The Pennsylvania agency overseeing Harrisburg’s financial recovery has petitioned a state court to extend the term of city receiver William Lynch for two more years.

The Art of the Harrisburg Deal

Lynch’s term is scheduled to end Dec. 1. Gov. Tom Corbett appointed Lynch, a retired Air Force general, in May 2012 after predecessor David Unkovic quit abruptly.

Department of Community and Economic Development Secretary C. Alan Walker filed the motion Monday with the Commonwealth Court of Pennsylvania, which two months ago approved Lynch’s “Harrisburg Strong” recovery plan that calls for eliminating $600 million of debt and aims to keep Pennsylvania’s capital city out of bankruptcy.

The receivership team and city and regional officials are putting the finishing touches on the plan, which centers around the sale of the city’s incinerator -- which by itself accounts for roughly $365 million of bond financing the city cannot pay -- to the Lancaster County Solid Waste Management Authority and a 40-year lease of parking assets to Harrisburg First, a consortium that includes Guggenheim Securities, Piper Jaffray & Co., Standard Parking Corp. and Trimont Real Estate Advisors.

“Though much progress has been made during the receivership -- most notably the confirmation of the Harrisburg Strong plan -- the city remains in a state of fiscal emergency,” Walker said in his petition.

Lynch’s team hopes to price the bonds for both transactions by the second week of December. The Harrisburg Parking Authority is expected to vote on final approval of the parking deal next week.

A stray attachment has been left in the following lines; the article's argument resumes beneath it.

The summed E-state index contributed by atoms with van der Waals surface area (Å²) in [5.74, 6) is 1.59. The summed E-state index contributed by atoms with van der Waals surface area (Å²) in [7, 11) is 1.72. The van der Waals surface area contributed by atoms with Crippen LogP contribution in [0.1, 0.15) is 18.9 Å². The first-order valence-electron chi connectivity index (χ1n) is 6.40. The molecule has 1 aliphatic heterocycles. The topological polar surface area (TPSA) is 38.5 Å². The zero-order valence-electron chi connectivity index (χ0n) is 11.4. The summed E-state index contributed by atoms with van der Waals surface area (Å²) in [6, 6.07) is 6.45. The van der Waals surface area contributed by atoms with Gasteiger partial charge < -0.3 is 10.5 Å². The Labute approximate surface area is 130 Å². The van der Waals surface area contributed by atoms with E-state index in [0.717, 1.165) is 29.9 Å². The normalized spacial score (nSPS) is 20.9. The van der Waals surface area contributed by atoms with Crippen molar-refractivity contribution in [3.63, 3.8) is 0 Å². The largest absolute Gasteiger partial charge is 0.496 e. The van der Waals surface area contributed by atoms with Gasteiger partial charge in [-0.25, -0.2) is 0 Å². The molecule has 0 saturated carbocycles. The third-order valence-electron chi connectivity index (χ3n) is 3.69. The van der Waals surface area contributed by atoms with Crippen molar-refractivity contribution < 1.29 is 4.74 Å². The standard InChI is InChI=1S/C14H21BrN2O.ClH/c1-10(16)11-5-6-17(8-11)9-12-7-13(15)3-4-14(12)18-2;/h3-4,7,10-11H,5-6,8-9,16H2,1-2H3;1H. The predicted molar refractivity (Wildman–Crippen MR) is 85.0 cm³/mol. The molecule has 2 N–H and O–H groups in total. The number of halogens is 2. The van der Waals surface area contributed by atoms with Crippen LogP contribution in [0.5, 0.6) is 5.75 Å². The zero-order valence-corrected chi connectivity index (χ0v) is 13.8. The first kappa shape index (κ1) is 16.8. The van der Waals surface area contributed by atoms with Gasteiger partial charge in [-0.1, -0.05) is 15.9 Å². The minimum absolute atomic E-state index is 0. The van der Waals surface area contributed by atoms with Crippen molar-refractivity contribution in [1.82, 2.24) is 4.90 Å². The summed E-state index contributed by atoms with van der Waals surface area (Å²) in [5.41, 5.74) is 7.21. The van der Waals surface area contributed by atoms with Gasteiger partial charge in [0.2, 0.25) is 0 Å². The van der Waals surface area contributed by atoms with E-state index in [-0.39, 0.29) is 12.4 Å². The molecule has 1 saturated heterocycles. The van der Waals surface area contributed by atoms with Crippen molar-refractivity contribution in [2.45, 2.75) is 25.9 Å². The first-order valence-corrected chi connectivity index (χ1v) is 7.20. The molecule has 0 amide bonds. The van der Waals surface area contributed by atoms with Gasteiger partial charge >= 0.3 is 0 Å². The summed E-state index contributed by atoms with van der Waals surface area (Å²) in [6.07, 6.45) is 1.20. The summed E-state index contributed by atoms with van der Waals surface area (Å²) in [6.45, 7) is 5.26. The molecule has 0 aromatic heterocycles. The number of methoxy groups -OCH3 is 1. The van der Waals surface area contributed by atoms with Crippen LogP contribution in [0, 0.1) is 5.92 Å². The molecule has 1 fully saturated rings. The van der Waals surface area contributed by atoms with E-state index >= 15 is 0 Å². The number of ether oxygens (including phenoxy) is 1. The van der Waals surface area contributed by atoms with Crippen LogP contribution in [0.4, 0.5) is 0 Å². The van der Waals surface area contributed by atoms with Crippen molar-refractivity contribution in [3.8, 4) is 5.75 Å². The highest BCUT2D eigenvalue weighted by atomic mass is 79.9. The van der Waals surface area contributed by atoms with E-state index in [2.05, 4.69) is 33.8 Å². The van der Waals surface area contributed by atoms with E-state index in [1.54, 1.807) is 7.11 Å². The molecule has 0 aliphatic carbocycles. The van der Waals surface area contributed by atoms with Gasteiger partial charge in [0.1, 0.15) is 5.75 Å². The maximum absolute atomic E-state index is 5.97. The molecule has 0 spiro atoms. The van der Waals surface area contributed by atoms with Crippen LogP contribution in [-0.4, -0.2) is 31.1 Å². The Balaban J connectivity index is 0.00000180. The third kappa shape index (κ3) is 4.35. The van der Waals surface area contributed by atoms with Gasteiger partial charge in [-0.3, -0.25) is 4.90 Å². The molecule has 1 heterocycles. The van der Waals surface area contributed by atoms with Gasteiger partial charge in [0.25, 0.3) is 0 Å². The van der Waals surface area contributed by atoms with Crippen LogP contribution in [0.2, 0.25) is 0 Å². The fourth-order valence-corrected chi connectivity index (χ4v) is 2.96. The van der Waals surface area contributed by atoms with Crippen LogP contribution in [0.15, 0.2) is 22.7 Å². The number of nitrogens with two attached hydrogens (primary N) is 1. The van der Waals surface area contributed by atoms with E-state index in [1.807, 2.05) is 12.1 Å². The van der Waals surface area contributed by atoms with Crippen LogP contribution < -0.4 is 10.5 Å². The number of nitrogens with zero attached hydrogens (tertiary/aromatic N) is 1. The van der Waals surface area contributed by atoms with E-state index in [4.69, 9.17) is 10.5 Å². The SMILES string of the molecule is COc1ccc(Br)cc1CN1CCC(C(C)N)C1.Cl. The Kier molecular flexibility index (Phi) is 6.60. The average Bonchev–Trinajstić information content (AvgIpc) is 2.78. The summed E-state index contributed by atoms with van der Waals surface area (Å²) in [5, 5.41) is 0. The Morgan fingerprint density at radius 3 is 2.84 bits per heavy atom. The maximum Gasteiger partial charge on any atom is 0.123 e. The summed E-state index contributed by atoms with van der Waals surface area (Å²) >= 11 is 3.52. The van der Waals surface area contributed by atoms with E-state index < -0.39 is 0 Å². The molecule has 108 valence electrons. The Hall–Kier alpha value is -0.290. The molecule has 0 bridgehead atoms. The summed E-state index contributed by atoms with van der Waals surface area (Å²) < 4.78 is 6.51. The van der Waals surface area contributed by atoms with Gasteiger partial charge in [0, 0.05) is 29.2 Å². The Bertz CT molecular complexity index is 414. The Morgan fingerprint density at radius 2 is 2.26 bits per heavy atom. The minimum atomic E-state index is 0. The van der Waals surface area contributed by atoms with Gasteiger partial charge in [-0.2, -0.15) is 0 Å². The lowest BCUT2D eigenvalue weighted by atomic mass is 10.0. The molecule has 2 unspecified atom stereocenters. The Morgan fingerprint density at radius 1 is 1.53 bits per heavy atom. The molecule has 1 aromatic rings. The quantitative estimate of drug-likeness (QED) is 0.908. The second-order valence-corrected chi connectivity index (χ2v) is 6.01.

According to Walker’s petition, remaining initiatives to the recovery plan after the bond pricing include union negotiations, and operational water and sewer authority transition.

Commonwealth Court Justice Bonnie Brigance Leadbetter, who approved the recovery plan on Sept. 19, last week authorized Lynch to sign plan documents that city controller Dan Miller has not signed. Miller, who ran unsuccessfully for mayor in the Democratic primary and as a Republican in the general election, has been a frequent critic of the plan.

“Delays by the city controller in executing documents necessary to the [implementation] of the plan have occurred and any further such delays could threaten the timely consummation and jeopardize the ultimate success of the plan,” Leadbetter wrote.

Pricing the bonds by mid-December is essential, according to Lynch’s advisors, because Harrisburg could face another cash-flow crisis during the winter. They also want to price the bonds before interest rates rise.

Democrat Eric Papenfuse will become mayor on Jan. 1. Incumbent Linda Thompson finished third in the Democratic primary.

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